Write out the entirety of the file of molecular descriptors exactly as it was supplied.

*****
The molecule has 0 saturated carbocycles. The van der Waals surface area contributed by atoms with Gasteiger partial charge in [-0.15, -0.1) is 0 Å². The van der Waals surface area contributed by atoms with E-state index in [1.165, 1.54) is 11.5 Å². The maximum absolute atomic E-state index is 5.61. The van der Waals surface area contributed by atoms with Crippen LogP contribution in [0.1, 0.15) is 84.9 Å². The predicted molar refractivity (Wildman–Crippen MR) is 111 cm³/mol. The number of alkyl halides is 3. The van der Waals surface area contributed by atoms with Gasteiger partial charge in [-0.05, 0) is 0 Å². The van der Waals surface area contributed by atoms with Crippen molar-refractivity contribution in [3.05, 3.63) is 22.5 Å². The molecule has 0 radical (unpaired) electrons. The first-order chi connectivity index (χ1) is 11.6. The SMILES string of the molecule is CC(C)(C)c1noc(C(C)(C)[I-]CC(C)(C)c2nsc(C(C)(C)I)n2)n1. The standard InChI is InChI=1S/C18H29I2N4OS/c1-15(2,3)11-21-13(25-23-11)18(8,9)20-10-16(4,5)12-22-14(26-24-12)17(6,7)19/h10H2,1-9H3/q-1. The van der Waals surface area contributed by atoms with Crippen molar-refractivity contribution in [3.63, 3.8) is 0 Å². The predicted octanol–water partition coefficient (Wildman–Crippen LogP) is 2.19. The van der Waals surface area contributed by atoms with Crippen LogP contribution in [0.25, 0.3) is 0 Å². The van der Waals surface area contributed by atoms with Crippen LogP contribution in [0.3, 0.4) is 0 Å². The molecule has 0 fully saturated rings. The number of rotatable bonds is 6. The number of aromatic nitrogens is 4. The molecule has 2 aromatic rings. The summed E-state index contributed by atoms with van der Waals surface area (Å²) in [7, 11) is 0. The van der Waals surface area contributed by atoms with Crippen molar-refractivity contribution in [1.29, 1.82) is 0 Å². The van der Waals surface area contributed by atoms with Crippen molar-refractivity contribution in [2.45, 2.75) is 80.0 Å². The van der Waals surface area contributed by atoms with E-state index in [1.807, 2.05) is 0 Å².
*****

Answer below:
The molecule has 0 saturated carbocycles. The van der Waals surface area contributed by atoms with Gasteiger partial charge in [-0.15, -0.1) is 0 Å². The van der Waals surface area contributed by atoms with E-state index in [1.165, 1.54) is 11.5 Å². The maximum absolute atomic E-state index is 5.61. The van der Waals surface area contributed by atoms with Crippen LogP contribution in [0.1, 0.15) is 84.9 Å². The predicted molar refractivity (Wildman–Crippen MR) is 111 cm³/mol. The number of alkyl halides is 3. The van der Waals surface area contributed by atoms with Gasteiger partial charge in [-0.05, 0) is 0 Å². The van der Waals surface area contributed by atoms with Crippen molar-refractivity contribution in [3.05, 3.63) is 22.5 Å². The molecule has 0 radical (unpaired) electrons. The first-order chi connectivity index (χ1) is 11.6. The SMILES string of the molecule is CC(C)(C)c1noc(C(C)(C)[I-]CC(C)(C)c2nsc(C(C)(C)I)n2)n1. The standard InChI is InChI=1S/C18H29I2N4OS/c1-15(2,3)11-21-13(25-23-11)18(8,9)20-10-16(4,5)12-22-14(26-24-12)17(6,7)19/h10H2,1-9H3/q-1. The van der Waals surface area contributed by atoms with Crippen molar-refractivity contribution in [3.63, 3.8) is 0 Å². The predicted octanol–water partition coefficient (Wildman–Crippen LogP) is 2.19. The van der Waals surface area contributed by atoms with Crippen LogP contribution in [0.25, 0.3) is 0 Å². The van der Waals surface area contributed by atoms with Crippen LogP contribution in [0.3, 0.4) is 0 Å². The molecule has 0 fully saturated rings. The number of rotatable bonds is 6. The number of aromatic nitrogens is 4. The molecule has 2 aromatic rings. The summed E-state index contributed by atoms with van der Waals surface area (Å²) in [7, 11) is 0. The van der Waals surface area contributed by atoms with Crippen molar-refractivity contribution in [1.29, 1.82) is 0 Å². The van der Waals surface area contributed by atoms with Crippen molar-refractivity contribution in [2.45, 2.75) is 80.0 Å². The van der Waals surface area contributed by atoms with E-state index in [1.807, 2.05) is 0 Å².